Category Archives: Victorian Makeup

5 MORE Deadly and Disgusting Victorian Beauty Trends

profile picAndrea Cefalo is a Medieval fiction author and history blogger. Her debut novel The Fairytale Keeper, was a quarter-finalist in Amazon’s 2013 Breakthrough Novel Contest. The sequel–The Countess’s Captive—was published earlier this year.  She is currently working on the third book in her series.

From undergoing surgery to having botox injected into their faces, some modern women go to risky lengths for beauty. Victorian women did the same. Unfortunately for them, agencies like the FDA didn’t exist, and women often didn’t know the dangers or even the contents of their cosmetics. While some makeup and tricks from the Victorian Era were harmless, the lack of regulation led women to venture down some dangerous avenues—all for the sake of beauty. As promised, here is the final article in my two-part series on deadly Victorian beauty trends. Click here to read the first part.

  1. Bathing in Arsenic

Once again the struggle for the perfect complexion led Victorian women to extremes. According to expert Alexis Karl, rumors emerged of women in Bavaria soaking in arsenic baths to keep their skin pristinely white. While bathing in arsenic is not nearly as deadly as ingesting it, bathing in water containing more than 500 parts per billion of the toxic element is highly discouraged as it can exacerbate the symptoms it was meant to cure, such as irritation and redness.

Perhaps more dangerous were the fumes rising from the warm waters. According to the EPA, chronic inhalation of arsenic fumes poses a wide range of health risks from pharyngitis to lung cancer.

Fould's Medicated Arsenic Soap

Predatory companies led Victorian Women to believe ingesting and soaking in arsenic would clear their skin.

2. Polishing Teeth with Cocaine and Boars’ Hair

By the 1870s, women had access to Colgate toothpaste-though it would be another sixty years before anyone used a nylon toothbrush, which DuPont invented in 1938. Like modern Americans, Victorian women desired clean white teeth and healthy gums, but to keep their smiles looking pearly they used tooth powders rather than paste. According to Mary Rose at Everyday Goth, prior to 1870, the tooth powders were often made at home and recipes varied. Some “called for a drop or two of cocaine to be mixed in.” This may have been to help with pain as cocaine will numb the gums. Today, anyone with a middle-school education knows cocaine has a long list of terrible long and short-term side-effects.

Cocaine toothache drops

By the time dentists realized the dangers of cocaine, it was already available to the public.

The man who introduced cocaine into dentistry-William Haldsted-witnessed this first-hand. While the powerful anesthetic revolutionized dentistry, cocaine caused addictions. Haldsted and his colleagues abused the drug. All but one of his colleagues died, so chemists sought an alternative and introduced Novocain in 1905, which quickly replaced cocaine as a local anesthetic.

During the Victorian era, tooth powder recipes varied and just the thought of some of their ingredients will leave a bitter taste on most tongues. In her book, How to Be a Victorian, Ruth Goodman states that soot, chalk, coral, alum, powdered cuttlefish, myrrh, and camphor were commonly used to clean teeth.  After trying the different recipes, (Yes, she actually tried them.) Ms.Goodman said she preferred tooth powders made with soot over the other ingredients.

So how exactly did Victorian women apply their tooth powders and scrub the grime from their teeth, you ask? Some women polished their teeth with cloth, others used toothbrushes with bristles made of boars’ hair. For certain, the hairs were cleaned before the toothbrushes were used, but the idea of cleaning teeth with something that may have been rolling in feces at one point is unsavory to say the least.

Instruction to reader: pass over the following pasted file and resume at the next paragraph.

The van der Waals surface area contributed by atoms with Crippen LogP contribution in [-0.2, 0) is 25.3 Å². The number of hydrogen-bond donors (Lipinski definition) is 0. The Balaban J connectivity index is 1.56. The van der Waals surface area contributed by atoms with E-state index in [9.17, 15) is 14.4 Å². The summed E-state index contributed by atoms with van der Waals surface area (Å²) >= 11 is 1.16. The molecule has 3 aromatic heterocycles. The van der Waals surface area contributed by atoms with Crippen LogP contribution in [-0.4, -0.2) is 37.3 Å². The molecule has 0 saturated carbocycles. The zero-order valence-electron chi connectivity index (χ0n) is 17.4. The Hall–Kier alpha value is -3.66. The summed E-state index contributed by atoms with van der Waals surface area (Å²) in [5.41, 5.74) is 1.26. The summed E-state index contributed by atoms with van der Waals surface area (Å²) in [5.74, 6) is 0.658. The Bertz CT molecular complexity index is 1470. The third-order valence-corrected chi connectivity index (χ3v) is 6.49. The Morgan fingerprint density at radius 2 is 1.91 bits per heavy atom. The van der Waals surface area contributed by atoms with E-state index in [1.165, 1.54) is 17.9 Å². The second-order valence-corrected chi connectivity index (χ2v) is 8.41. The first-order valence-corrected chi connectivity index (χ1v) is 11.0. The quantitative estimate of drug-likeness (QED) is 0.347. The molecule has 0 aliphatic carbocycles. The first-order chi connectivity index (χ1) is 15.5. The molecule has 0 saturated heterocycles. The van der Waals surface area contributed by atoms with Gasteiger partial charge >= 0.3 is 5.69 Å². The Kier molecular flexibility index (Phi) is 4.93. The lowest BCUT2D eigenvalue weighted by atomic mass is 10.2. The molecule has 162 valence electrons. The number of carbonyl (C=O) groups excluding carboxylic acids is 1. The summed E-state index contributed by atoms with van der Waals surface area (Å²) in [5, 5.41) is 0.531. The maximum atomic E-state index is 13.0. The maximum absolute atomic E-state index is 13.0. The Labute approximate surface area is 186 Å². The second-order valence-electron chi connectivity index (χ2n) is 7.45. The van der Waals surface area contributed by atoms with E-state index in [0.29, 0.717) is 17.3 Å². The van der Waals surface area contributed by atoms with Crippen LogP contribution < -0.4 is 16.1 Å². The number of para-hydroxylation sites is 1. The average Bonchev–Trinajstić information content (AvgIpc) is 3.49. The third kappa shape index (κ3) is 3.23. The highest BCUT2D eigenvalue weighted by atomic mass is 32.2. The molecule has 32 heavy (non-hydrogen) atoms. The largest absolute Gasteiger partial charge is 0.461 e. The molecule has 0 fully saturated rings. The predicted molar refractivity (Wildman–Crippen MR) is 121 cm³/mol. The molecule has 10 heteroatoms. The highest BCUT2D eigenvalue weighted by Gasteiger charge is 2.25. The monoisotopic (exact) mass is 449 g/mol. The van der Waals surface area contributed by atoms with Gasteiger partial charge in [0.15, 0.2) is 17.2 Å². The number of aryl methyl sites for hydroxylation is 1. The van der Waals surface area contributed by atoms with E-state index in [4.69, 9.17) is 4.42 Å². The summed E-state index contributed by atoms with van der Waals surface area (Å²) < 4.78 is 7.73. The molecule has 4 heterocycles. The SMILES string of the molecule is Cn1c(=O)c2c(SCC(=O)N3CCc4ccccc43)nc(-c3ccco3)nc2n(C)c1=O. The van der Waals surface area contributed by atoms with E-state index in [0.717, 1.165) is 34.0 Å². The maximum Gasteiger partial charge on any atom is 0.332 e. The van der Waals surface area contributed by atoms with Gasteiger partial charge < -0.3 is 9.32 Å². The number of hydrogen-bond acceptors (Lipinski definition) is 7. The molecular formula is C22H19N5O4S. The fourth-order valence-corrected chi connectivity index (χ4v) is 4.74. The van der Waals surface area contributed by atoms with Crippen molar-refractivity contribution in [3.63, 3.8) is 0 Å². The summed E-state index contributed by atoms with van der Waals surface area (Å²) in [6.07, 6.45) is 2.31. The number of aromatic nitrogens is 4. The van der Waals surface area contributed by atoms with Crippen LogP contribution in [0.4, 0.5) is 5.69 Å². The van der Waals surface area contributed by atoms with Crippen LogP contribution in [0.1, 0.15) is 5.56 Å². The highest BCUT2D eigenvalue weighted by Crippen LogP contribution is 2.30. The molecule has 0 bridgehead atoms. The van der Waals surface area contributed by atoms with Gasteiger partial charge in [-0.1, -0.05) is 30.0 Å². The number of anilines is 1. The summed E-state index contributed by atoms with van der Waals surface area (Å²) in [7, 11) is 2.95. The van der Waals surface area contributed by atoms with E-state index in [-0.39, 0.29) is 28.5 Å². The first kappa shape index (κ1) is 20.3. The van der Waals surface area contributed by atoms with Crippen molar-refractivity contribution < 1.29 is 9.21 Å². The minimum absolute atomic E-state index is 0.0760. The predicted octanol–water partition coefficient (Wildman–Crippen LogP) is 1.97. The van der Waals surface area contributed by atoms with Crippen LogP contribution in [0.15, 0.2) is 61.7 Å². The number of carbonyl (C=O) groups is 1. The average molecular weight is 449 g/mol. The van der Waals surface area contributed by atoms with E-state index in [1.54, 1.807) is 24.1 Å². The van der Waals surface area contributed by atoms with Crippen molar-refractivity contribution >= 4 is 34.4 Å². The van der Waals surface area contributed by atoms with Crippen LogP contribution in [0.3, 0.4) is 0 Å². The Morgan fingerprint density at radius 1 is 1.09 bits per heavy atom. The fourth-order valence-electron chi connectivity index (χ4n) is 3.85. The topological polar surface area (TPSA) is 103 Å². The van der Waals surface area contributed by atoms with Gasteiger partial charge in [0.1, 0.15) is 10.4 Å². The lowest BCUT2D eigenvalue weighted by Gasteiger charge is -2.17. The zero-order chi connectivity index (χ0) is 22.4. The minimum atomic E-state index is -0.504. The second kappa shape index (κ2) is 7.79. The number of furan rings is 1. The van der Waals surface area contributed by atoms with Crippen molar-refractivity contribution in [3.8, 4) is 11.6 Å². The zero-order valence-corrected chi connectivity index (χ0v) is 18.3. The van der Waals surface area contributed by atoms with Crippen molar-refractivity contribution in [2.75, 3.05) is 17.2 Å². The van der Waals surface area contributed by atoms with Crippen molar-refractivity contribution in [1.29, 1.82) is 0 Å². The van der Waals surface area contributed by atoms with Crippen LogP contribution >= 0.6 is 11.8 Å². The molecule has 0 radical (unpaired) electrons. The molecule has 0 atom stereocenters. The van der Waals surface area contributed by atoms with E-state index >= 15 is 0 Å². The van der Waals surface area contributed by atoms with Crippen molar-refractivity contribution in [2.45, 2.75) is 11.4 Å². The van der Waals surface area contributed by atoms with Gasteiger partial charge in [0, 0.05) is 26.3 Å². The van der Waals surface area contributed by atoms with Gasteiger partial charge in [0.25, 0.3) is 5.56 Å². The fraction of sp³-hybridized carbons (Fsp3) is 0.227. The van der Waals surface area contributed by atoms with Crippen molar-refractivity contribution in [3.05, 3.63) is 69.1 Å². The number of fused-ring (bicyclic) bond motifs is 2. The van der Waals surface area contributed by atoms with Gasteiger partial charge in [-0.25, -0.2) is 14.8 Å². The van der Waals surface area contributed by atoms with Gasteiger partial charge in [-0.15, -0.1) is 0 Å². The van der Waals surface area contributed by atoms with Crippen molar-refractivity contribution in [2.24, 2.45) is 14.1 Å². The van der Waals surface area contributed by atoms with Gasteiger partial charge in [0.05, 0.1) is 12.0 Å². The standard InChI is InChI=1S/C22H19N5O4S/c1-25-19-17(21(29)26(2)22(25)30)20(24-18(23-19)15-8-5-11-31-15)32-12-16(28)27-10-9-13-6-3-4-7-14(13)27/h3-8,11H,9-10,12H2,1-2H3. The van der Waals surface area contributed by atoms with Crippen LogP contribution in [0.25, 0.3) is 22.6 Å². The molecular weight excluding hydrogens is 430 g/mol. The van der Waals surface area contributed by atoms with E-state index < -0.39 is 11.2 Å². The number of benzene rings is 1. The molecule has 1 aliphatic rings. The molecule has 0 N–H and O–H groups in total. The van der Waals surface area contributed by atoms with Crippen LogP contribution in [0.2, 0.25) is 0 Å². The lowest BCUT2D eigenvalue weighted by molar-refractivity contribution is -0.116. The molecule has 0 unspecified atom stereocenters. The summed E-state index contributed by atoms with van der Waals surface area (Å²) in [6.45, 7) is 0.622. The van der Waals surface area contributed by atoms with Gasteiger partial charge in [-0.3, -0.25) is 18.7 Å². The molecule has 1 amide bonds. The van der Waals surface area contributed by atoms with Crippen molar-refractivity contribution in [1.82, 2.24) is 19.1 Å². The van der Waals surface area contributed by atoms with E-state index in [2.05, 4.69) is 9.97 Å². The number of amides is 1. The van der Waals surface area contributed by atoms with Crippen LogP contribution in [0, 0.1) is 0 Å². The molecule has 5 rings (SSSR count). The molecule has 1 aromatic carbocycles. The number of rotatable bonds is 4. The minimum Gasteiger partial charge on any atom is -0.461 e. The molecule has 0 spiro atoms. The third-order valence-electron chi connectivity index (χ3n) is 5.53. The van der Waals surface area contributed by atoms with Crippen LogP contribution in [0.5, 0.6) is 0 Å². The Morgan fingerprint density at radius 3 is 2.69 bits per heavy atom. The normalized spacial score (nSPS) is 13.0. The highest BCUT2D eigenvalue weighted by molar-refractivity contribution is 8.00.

Victorian Toothbrush

This advertisement shows the variety of toothbrushes available during the Victorian era. They were often made of animal hair.

  1. Waist Training with Corsets

Though corsets have been around for centuries, women used them to their most dramatic effect during the Victorian Era to achieve the ideal hourglass figure. An examination of corsets on display in French and English museums show the average waist size of a Victorian corset-wearer was twenty-two inches (which is ten inches fewer than today’s average). Women weren’t the only ones wearing corsets during the nineteenth century. Men, like England’s King George IV, sported the contraption as well and suffered the consequences. In 1821, the constriction of his taut “body belt” nearly caused the king to faint.

gibson girl corset

Corsets narrowed the waists of Victorian women. The average diameter (twenty-two inches) was ten fewer inches than today.

Shockingly this beauty trend has made a recent comeback despite its possible dangers. To see how corsets affected internal organs, famous physician and talk show host Dr. Oz asked an avid waist trainer to have an MRI. The results were shocking. When his patient donned a corset, her diaphragm was pushed up two inches and other major organs (liver, kidneys, stomach, and intestines) were shoved upward, as well. The compression on her rib cage left a noticeable ridge-shaped imprint on the liver.

Today, many physicians suspect waist training can cause a wide range of complications like pneumonia, constipation, raised blood pressure, acid reflux, and fainting. But is waist-training deadly?

To answer that question, American anthropologist Rebecca Gibson studied the remains of ten female skeletons from the Victorian and Georgian Eras. As predicted, the rib cages and spines of the corset-wearing women were similarly deformed. But it seems the long-term effects of extreme cinching might not be as deadly as we think. In fact, most of these women met or exceeded the average life expectancy.

4. Squirting Lemon Juice Or Belladonna Juice in the Eyes

Old Queen Victoria

Rather than have surgery for her cataracts, Queen Victoria turned to belladonna to dilate her pupils so she could see.